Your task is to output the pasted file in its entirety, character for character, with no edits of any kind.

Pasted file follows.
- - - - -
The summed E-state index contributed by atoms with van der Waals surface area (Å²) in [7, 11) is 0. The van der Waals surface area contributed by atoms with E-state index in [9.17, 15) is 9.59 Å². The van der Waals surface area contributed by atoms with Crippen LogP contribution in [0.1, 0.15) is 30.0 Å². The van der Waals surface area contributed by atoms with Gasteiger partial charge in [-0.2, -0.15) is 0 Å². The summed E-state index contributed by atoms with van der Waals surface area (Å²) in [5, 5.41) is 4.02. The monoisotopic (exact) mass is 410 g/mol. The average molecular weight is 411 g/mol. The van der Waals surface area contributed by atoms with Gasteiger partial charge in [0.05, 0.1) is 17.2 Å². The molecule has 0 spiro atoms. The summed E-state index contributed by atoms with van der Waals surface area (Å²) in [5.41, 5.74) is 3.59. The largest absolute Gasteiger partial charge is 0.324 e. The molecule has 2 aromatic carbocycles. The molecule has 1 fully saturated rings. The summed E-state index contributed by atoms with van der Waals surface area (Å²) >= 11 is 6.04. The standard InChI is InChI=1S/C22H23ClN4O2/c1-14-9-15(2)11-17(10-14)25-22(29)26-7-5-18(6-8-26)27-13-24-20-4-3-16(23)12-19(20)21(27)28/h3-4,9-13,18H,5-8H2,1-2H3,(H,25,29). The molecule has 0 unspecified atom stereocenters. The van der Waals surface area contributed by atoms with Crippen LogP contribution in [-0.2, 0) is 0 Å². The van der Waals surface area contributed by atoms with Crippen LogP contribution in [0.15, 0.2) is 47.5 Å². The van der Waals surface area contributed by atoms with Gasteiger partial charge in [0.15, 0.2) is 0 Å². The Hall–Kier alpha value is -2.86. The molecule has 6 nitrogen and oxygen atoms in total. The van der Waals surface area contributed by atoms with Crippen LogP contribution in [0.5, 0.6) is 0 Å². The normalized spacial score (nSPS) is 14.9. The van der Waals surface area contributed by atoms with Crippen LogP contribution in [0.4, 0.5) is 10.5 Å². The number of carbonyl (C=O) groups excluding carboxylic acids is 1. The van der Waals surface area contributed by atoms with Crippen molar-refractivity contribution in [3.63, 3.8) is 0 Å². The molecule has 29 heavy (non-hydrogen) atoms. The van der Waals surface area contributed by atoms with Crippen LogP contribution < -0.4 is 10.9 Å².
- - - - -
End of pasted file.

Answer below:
The summed E-state index contributed by atoms with van der Waals surface area (Å²) in [7, 11) is 0. The van der Waals surface area contributed by atoms with E-state index in [9.17, 15) is 9.59 Å². The van der Waals surface area contributed by atoms with Crippen LogP contribution in [0.1, 0.15) is 30.0 Å². The van der Waals surface area contributed by atoms with Gasteiger partial charge in [-0.2, -0.15) is 0 Å². The summed E-state index contributed by atoms with van der Waals surface area (Å²) in [5, 5.41) is 4.02. The monoisotopic (exact) mass is 410 g/mol. The average molecular weight is 411 g/mol. The van der Waals surface area contributed by atoms with Gasteiger partial charge in [0.05, 0.1) is 17.2 Å². The molecule has 0 spiro atoms. The summed E-state index contributed by atoms with van der Waals surface area (Å²) in [5.41, 5.74) is 3.59. The largest absolute Gasteiger partial charge is 0.324 e. The molecule has 2 aromatic carbocycles. The molecule has 1 fully saturated rings. The summed E-state index contributed by atoms with van der Waals surface area (Å²) >= 11 is 6.04. The standard InChI is InChI=1S/C22H23ClN4O2/c1-14-9-15(2)11-17(10-14)25-22(29)26-7-5-18(6-8-26)27-13-24-20-4-3-16(23)12-19(20)21(27)28/h3-4,9-13,18H,5-8H2,1-2H3,(H,25,29). The molecule has 0 unspecified atom stereocenters. The van der Waals surface area contributed by atoms with Crippen LogP contribution in [-0.2, 0) is 0 Å². The van der Waals surface area contributed by atoms with Crippen LogP contribution in [0.15, 0.2) is 47.5 Å². The van der Waals surface area contributed by atoms with Gasteiger partial charge in [0.15, 0.2) is 0 Å². The Hall–Kier alpha value is -2.86. The molecule has 6 nitrogen and oxygen atoms in total. The van der Waals surface area contributed by atoms with Crippen LogP contribution in [0.5, 0.6) is 0 Å². The normalized spacial score (nSPS) is 14.9. The van der Waals surface area contributed by atoms with Crippen LogP contribution in [0.4, 0.5) is 10.5 Å². The number of carbonyl (C=O) groups excluding carboxylic acids is 1. The van der Waals surface area contributed by atoms with Crippen molar-refractivity contribution in [3.63, 3.8) is 0 Å². The molecule has 29 heavy (non-hydrogen) atoms. The van der Waals surface area contributed by atoms with Crippen LogP contribution < -0.4 is 10.9 Å².